Yesterday, I was a bad writer. Since Saturday, I’ve been logging 1000+ words into Draft Five each day, but I failed to write anything on Tuesday. My evening was instead spent in a movie theater, seeing The Maze Runner (side rant: it was really awesome and I have lots to say about it, but if you’re curious, you can ask me in the comments. I will remain spoiler free).
Anyway, I think it’s important to remind myself, and ya’ll, that being a writer is not just about how many words you log daily. There’s a lot more to the process. It’s not about writing everyday as much as it’s about BEING a writer everyday, and thinking like a writer. And perhaps engaging in one of the following 10 activities –
1. Reading. Not only does reading develop your vocabulary and grammar, but it can offer a wide variety of other tools. Read within your genre to get a sense of tropes and commonalities – stuff that’s both cliché and necessary to sell your book. Read books about writing to gain a better grasp on your craft. Read the classics to get a good sense of language – the masters of old may be telling boring stories, but they’re lyrical wordsmiths. Read “fad books” to see what the world is devouring, and try to figure out why. And then maybe do the opposite. After all, Twilight is the anti-Harry Potter and Hunger Games is the anti-Twilight.
2. Watch movies – the good and the bad. Yup, I’m going to advocate for movies again. Movies are still stories. They tell of characters who struggle against an opposition. Movies tend to spawn some really memorable characters, in part because of the actors who portray them (Heath Ledger’s Joker is the only Joker that matters to me), but also because of brilliant writing. Movies also tend to add surprise endings more so than books, so that can be inspiring as well. Equally, watching a bad movie is a lot easier than getting through a bad book. You can bring your friends over and heckle. It usually lasts less than two hours. And it’ll show you what *not* to do in your story. (as a side note, I don’t really advocate TV viewing. It’s just too far removed in format from a novel. You can still learn stuff about character, but a lot of TV shows have filler B-plots or an episode-of-the-week format that doesn’t lend itself well to fiction writing.)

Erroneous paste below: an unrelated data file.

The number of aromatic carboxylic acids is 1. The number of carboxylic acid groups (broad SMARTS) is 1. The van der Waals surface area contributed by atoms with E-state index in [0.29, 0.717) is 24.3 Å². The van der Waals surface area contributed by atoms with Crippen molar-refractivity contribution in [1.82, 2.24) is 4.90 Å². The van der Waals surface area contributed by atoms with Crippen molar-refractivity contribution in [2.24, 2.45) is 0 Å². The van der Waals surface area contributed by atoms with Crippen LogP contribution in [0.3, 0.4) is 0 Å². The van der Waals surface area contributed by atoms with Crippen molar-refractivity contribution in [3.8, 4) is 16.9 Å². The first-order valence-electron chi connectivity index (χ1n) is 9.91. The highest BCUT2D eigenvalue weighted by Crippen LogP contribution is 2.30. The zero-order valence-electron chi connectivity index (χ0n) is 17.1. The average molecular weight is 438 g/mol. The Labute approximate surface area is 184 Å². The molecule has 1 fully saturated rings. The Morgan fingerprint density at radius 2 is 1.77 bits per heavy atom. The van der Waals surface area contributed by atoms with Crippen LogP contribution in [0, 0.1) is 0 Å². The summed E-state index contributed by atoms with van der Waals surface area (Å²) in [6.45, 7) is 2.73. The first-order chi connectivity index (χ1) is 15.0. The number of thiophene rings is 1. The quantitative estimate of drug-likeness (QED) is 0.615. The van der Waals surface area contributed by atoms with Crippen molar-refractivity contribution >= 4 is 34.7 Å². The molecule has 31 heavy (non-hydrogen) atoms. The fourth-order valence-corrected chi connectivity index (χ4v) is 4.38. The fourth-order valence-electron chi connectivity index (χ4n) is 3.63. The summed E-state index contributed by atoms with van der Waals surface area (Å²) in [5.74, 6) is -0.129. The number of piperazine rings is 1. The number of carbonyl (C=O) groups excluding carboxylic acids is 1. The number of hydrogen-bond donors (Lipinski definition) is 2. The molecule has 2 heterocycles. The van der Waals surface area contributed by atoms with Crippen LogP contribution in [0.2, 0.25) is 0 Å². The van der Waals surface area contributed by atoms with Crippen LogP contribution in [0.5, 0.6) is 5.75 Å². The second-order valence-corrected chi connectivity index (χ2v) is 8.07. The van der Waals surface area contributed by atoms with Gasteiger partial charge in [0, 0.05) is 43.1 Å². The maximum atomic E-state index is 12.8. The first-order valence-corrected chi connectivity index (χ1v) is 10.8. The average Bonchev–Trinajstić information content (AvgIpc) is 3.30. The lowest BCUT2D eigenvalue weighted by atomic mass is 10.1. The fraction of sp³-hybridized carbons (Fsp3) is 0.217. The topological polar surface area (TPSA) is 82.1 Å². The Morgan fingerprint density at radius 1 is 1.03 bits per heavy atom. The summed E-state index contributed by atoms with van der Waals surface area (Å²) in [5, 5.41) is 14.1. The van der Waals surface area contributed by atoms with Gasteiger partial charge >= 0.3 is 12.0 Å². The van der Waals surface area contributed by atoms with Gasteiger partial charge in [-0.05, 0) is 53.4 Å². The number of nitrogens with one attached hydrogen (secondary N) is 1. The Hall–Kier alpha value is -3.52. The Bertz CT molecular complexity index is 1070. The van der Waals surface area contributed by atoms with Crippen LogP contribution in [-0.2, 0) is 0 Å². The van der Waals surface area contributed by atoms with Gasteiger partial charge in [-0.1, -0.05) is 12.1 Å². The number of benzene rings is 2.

3. Research. No matter what kind of book you’re writing, you’re going to be writing about something you don’t know. It might be minor details, or research could form the backbone of your entire novel. I think research can be as inspiring as it is useful.
4. Plotting/Outlining. This one is a given. I think prep work is just as important as prose. Giving yourself a good sketch of your characters and a solid pathway will save you loads of time down the road. Be careful in overplanning though. Don’t plan every detail of a world you haven’t even written in yet, and don’t nitpick every character detail. You will learn more about your characters as you write them. Most details I write into my book are on an “as needed” basis. Like “oh, I want them to encounter a Babylonian god here. Better open Wikipedia and pick one.”
5. Listening to music. Kind of random, but this always inspires me. I like making playlists for my characters and designing a mental soundtrack for my book. I’ve come up with most of my ideas for big scenes while listening to music.
6. Making art. Again, sort of random, but this often inspires me. Creating some headers/faux book covers/fake trailers jumpstarts my creativity if I’ve been away from writing for a while.
7. Observing. How will we know how real people behave, how the real world functions, if we spend all of it inside writing? ;) I’m an introvert, so being social isn’t natural to me. But the more social we are, the more likely we are to meet some really fascinating characters out there. They could even be people who can help us on our way to publication (“hey, my sister-in-law is a literary agent”).
8. Editing/Revising. This is, quite honestly, how I spend most of my time now. A lot of revision IS writing new scenes, but most of it is rearranging old stuff to fit into my new outline. And quite obviously, this is a necessary step whenever you’re developing a book.
9. Researching the industry. Reading tips about query letters, researching agents in your genre, etc – or if you’re self-publishing, researching e-book platforms and indie promotion sites – may be premature. But that info will still be useful someday.
10. Visiting a critique group. Taking a night off to have drinks with your local writer’s group, assuming you’ve found a good one, can be a really strong use of your time. Bring some flash fiction or a short story, or even the first five pages of your novel, and hash it out with some fresh eyes.
Don’t get me wrong – it IS important to write frequently, and you shouldn’t use these 10 options above as a way to stall. The worst novelist is one who just talks about writing books instead of actually writing them. But we all wake up on the wrong side of the bed sometimes, or we go home with a skullsplitting headache, or time slips through our fingers before we can even say “9 PM!” If that’s the case, put the writing aside and spend your time on the above instead. You might not be writing that night, but you can still feel like a writer.